Then there's the other oscar A. crassipinnis which is mainly distinguished by an overall darker coloration, different position of light and dark bars and different scale and fin ray count. Kullander mentions that the syntypes are either from A. ocellatus or some other species. Astronotus ocellatus is distinguished by having multiple ocelli near the dorsal and caudal fin, although this feature does not show up in every specimen (A. crassipinnis and C. semifasciatus also have a single ocelli) and is believed to be anomalous (Winemiller 1990). Since oscars and similar relatives are large, slow-moving fish they have large fins and the ocelli appear to be an eye mimic that dissuades fin-nipping piranhas from feeding on them (Winemiller 1990).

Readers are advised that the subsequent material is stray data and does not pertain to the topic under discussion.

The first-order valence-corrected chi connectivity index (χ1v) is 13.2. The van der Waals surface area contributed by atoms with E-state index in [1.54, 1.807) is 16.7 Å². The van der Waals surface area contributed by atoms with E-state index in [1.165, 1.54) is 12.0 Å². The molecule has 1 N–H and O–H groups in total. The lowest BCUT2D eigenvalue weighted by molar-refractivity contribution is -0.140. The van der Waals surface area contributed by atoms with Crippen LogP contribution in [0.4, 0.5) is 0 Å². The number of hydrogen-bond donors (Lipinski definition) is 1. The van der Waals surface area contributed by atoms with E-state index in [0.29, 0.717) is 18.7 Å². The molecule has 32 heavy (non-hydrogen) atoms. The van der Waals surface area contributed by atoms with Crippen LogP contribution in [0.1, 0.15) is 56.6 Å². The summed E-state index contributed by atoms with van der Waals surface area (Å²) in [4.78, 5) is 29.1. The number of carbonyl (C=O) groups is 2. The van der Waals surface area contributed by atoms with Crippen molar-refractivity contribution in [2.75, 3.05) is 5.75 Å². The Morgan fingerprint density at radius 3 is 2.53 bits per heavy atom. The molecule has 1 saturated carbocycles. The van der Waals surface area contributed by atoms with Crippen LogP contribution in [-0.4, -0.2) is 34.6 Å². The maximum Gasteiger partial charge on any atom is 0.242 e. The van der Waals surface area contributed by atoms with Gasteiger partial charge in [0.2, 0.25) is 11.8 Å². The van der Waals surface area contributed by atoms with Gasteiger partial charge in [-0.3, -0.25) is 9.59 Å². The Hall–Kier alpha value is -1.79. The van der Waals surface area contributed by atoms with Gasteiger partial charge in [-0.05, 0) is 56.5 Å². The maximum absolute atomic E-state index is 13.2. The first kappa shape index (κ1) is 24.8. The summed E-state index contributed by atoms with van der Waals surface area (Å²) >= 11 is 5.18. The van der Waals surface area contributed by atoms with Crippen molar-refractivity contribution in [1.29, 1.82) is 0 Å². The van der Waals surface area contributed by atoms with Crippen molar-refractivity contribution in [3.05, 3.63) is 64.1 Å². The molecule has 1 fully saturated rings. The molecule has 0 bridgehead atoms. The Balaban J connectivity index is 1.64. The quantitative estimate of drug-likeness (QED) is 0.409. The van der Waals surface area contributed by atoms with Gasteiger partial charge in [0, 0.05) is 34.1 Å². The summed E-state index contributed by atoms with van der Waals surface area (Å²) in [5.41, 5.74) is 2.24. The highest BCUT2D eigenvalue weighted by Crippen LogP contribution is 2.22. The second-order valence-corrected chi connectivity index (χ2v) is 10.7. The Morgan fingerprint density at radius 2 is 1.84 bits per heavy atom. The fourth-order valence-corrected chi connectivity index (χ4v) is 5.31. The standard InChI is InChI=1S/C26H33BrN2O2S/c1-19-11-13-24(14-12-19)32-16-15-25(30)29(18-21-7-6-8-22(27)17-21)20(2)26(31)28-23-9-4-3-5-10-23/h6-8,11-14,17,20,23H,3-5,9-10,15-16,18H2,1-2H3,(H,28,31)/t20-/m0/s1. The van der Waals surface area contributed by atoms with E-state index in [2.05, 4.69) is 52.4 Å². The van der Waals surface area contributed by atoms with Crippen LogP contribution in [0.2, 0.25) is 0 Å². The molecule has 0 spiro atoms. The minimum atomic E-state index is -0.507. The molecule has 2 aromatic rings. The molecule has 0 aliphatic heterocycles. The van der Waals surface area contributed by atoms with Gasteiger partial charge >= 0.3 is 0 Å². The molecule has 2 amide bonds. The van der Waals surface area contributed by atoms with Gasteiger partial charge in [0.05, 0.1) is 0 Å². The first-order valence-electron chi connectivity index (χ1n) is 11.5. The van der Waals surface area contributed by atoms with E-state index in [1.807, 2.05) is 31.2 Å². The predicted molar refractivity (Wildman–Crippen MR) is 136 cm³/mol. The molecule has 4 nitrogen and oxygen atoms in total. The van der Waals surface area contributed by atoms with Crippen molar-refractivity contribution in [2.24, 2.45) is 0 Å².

I recall one instance of a broken heater raised the temperature in an aquarium to perilous levels and forced one of my oscars to attempt breathing air. Astronotus ocellatus is actually one of the most hypoxia tolerant fish in the Amazon, capable of tolerating 6 hours of anoxia at 28 degrees C (82 F) (Almeida-Val et al. 2000). Chippari-Gomes et al. studied A. crassipinnis (and another cichlid less hypoxia tolerant) and noted that higher glycogen concentration in the liver and muscles were partially responsible for maintaining metabolism in very low oxygen. Almeida-Val et al. discovered that while smaller fish are typically better at dealing with hypoxia, the anaerobic potential of oscars actually increases with growth. Sloman et al. 2006 investigated the matter further and noted that the younger animals tended to stay in oxygen deficient waters longer than the adults, likely since they would be more vulnerable to predators on the water surface. Smaller individuals will also remain fairly active in hypoxic waters (likely searching for areas with higher oxygen levels) whereas larger individuals will limit their activities to suppress their metabolism - although aggression levels are not affected until very low oxygen levels (this is also rather atypical). Chippari-Gomez et al. theorize that the hypoxia tolerance of A. crassipinnis allows it to exploit a larger ecological scope than other species (this is undoubtedly applies to A. ocellatus as well); Sloman et al. point out the little is known about the distribution of the fish in the wild and that the ecological context of their remarkable hypoxia and anoxia tolerance needs investigating.